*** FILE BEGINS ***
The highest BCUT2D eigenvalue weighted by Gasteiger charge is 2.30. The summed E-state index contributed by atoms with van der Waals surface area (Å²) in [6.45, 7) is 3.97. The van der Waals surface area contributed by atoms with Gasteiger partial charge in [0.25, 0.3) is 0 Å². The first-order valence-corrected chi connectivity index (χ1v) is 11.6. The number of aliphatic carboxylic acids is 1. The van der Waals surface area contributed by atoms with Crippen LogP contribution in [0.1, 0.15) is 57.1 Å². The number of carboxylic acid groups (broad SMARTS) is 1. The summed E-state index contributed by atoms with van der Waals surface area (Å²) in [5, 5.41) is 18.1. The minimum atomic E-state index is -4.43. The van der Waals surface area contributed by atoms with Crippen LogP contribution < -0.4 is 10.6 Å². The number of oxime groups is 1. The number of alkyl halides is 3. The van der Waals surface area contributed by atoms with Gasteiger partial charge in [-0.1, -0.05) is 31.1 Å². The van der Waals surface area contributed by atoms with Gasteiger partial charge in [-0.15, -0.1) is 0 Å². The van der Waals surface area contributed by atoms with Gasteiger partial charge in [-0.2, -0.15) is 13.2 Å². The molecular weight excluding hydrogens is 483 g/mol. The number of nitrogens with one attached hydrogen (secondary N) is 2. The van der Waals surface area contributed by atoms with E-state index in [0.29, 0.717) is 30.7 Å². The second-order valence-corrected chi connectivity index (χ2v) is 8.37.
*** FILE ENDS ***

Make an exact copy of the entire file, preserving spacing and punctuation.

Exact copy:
The highest BCUT2D eigenvalue weighted by Gasteiger charge is 2.30. The summed E-state index contributed by atoms with van der Waals surface area (Å²) in [6.45, 7) is 3.97. The van der Waals surface area contributed by atoms with Gasteiger partial charge in [0.25, 0.3) is 0 Å². The first-order valence-corrected chi connectivity index (χ1v) is 11.6. The number of aliphatic carboxylic acids is 1. The van der Waals surface area contributed by atoms with Crippen LogP contribution in [0.1, 0.15) is 57.1 Å². The number of carboxylic acid groups (broad SMARTS) is 1. The summed E-state index contributed by atoms with van der Waals surface area (Å²) in [5, 5.41) is 18.1. The minimum atomic E-state index is -4.43. The van der Waals surface area contributed by atoms with Crippen LogP contribution < -0.4 is 10.6 Å². The number of oxime groups is 1. The number of alkyl halides is 3. The van der Waals surface area contributed by atoms with Gasteiger partial charge in [-0.1, -0.05) is 31.1 Å². The van der Waals surface area contributed by atoms with Gasteiger partial charge in [-0.15, -0.1) is 0 Å². The van der Waals surface area contributed by atoms with Gasteiger partial charge in [-0.2, -0.15) is 13.2 Å². The molecular weight excluding hydrogens is 483 g/mol. The number of nitrogens with one attached hydrogen (secondary N) is 2. The van der Waals surface area contributed by atoms with E-state index in [0.29, 0.717) is 30.7 Å². The second-order valence-corrected chi connectivity index (χ2v) is 8.37.